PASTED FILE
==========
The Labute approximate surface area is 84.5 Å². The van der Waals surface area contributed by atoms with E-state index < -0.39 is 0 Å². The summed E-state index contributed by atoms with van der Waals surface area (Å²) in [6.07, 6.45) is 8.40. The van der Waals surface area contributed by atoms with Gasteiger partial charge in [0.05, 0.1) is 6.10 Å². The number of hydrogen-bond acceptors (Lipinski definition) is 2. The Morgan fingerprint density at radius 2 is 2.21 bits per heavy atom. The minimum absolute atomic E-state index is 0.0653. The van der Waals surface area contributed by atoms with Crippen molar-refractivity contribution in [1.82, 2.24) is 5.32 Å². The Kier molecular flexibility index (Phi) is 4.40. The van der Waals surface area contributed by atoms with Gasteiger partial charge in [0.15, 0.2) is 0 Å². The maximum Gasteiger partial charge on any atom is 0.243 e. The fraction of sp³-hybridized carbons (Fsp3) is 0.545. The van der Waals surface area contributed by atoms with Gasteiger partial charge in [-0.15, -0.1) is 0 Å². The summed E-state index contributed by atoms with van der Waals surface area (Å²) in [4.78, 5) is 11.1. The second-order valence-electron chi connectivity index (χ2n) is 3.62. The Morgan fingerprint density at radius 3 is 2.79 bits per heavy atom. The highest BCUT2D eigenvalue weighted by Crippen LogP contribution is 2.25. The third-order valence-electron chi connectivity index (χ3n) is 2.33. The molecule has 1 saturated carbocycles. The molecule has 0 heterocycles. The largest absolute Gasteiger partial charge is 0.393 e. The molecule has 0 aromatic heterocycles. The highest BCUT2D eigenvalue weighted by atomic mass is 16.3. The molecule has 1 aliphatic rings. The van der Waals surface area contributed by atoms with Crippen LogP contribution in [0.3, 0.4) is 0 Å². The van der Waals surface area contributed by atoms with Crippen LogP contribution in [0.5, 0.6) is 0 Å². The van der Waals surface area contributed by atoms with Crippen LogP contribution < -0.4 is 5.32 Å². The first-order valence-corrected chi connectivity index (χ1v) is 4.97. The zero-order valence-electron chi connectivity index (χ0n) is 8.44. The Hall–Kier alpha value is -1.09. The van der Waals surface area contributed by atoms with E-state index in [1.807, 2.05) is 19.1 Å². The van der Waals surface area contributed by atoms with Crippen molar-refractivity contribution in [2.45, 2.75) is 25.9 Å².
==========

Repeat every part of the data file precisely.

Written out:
The Labute approximate surface area is 84.5 Å². The van der Waals surface area contributed by atoms with E-state index < -0.39 is 0 Å². The summed E-state index contributed by atoms with van der Waals surface area (Å²) in [6.07, 6.45) is 8.40. The van der Waals surface area contributed by atoms with Gasteiger partial charge in [0.05, 0.1) is 6.10 Å². The number of hydrogen-bond acceptors (Lipinski definition) is 2. The Morgan fingerprint density at radius 2 is 2.21 bits per heavy atom. The minimum absolute atomic E-state index is 0.0653. The van der Waals surface area contributed by atoms with Crippen molar-refractivity contribution in [1.82, 2.24) is 5.32 Å². The Kier molecular flexibility index (Phi) is 4.40. The van der Waals surface area contributed by atoms with Gasteiger partial charge in [0.15, 0.2) is 0 Å². The maximum Gasteiger partial charge on any atom is 0.243 e. The fraction of sp³-hybridized carbons (Fsp3) is 0.545. The van der Waals surface area contributed by atoms with Gasteiger partial charge in [-0.15, -0.1) is 0 Å². The summed E-state index contributed by atoms with van der Waals surface area (Å²) in [4.78, 5) is 11.1. The second-order valence-electron chi connectivity index (χ2n) is 3.62. The Morgan fingerprint density at radius 3 is 2.79 bits per heavy atom. The highest BCUT2D eigenvalue weighted by Crippen LogP contribution is 2.25. The third-order valence-electron chi connectivity index (χ3n) is 2.33. The molecule has 1 saturated carbocycles. The molecule has 0 heterocycles. The largest absolute Gasteiger partial charge is 0.393 e. The molecule has 0 aromatic heterocycles. The highest BCUT2D eigenvalue weighted by atomic mass is 16.3. The molecule has 1 aliphatic rings. The van der Waals surface area contributed by atoms with Crippen LogP contribution in [0.3, 0.4) is 0 Å². The van der Waals surface area contributed by atoms with Crippen LogP contribution in [0.5, 0.6) is 0 Å². The van der Waals surface area contributed by atoms with Crippen LogP contribution < -0.4 is 5.32 Å². The first-order valence-corrected chi connectivity index (χ1v) is 4.97. The zero-order valence-electron chi connectivity index (χ0n) is 8.44. The Hall–Kier alpha value is -1.09. The van der Waals surface area contributed by atoms with E-state index in [1.807, 2.05) is 19.1 Å². The van der Waals surface area contributed by atoms with Crippen molar-refractivity contribution in [2.45, 2.75) is 25.9 Å².